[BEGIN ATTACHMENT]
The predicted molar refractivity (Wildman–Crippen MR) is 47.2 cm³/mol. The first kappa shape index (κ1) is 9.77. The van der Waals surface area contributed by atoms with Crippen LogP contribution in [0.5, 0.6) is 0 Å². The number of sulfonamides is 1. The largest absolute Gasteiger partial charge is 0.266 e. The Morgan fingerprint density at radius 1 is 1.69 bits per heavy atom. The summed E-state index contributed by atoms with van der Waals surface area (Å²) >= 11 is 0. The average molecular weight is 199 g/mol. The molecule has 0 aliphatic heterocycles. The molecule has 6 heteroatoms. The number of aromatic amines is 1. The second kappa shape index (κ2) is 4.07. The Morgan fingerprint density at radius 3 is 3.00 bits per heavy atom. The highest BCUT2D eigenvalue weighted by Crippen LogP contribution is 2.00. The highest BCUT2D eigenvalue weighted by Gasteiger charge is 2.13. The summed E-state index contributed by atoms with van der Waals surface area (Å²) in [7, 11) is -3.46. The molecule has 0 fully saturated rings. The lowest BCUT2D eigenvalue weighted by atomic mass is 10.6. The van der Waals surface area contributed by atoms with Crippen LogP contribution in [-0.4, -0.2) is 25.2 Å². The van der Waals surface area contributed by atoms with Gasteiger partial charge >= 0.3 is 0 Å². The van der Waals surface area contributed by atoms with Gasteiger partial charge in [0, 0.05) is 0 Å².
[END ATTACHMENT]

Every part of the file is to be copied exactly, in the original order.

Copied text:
The predicted molar refractivity (Wildman–Crippen MR) is 47.2 cm³/mol. The first kappa shape index (κ1) is 9.77. The van der Waals surface area contributed by atoms with Crippen LogP contribution in [0.5, 0.6) is 0 Å². The number of sulfonamides is 1. The largest absolute Gasteiger partial charge is 0.266 e. The Morgan fingerprint density at radius 1 is 1.69 bits per heavy atom. The summed E-state index contributed by atoms with van der Waals surface area (Å²) >= 11 is 0. The average molecular weight is 199 g/mol. The molecule has 0 aliphatic heterocycles. The molecule has 6 heteroatoms. The number of aromatic amines is 1. The second kappa shape index (κ2) is 4.07. The Morgan fingerprint density at radius 3 is 3.00 bits per heavy atom. The highest BCUT2D eigenvalue weighted by Crippen LogP contribution is 2.00. The highest BCUT2D eigenvalue weighted by Gasteiger charge is 2.13. The summed E-state index contributed by atoms with van der Waals surface area (Å²) in [7, 11) is -3.46. The molecule has 0 fully saturated rings. The lowest BCUT2D eigenvalue weighted by atomic mass is 10.6. The van der Waals surface area contributed by atoms with Crippen LogP contribution in [-0.4, -0.2) is 25.2 Å². The van der Waals surface area contributed by atoms with Gasteiger partial charge >= 0.3 is 0 Å². The van der Waals surface area contributed by atoms with Gasteiger partial charge in [0, 0.05) is 0 Å².